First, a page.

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Sorry about the similar mistake I made to David (from the original quote in
my last message). I never received the original text (it may have been
deleted by my fiance so I took an excerpt from Quitin's post).
 
Anyhow, David's last post on "more human than human" and the interplay
between human and replicant is definitely explored at a greater level in
Scott's cut. In both versions, however, there is an evident fight for
survival from all the four replicants (not excluding Rachel, and Deckard for
that matter) -- a very human trait I would say. Self-preservation is the
name of the game. With that in mind, the notion of the four replicants
searching for their "creator" to prolong their lives (and really for what
reason...the milieu of Blade Runner -- the future -- is not exactly a pretty
picture) and prevent their eminent "expiration" is, in my opinion, a much
more bold human aspect to survive. To a degree, they are more human than human.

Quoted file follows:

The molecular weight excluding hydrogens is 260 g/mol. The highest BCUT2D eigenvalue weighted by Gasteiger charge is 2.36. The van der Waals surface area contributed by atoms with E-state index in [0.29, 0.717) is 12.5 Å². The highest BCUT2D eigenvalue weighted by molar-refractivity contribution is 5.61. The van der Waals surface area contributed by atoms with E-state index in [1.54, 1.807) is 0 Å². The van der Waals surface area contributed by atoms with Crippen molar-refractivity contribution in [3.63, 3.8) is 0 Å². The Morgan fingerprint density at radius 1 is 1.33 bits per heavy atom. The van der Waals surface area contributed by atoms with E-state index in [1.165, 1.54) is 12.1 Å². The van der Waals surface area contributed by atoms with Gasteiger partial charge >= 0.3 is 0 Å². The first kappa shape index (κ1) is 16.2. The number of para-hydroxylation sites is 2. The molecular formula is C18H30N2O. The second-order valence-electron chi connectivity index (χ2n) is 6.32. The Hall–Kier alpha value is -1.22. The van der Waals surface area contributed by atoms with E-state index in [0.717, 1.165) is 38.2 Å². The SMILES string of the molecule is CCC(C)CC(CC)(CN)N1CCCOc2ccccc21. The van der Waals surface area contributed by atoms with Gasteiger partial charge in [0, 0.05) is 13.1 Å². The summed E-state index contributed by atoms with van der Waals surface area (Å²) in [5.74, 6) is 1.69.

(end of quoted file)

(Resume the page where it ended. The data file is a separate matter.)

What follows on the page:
The fact that Rachel believes she is human, causes Deckard to re-think his
own past and the possibility that he may be a replicant as well. If she
didn't know, how could he? Thus, the unicorn image intercutting his looking
at pictures of his alleged, and questionable, past. As I said before, a
thing of eternal beauty...untouchable, in myth...vision of
perfection..."unreal", perhaps. To further this, the exclusion of Deckard's
narration in Scott's version creates an atmosphere of anti-personalization
and distance for the audience. The viewer is then asked to really decide for
themselves if Deckard could possibly be a replicant. I really believe that
is what Scott was after. If Deckard questions it, why shouldn't we? If the
replicants are more human than human, how can we be sure of anything?
 
Liz Fries
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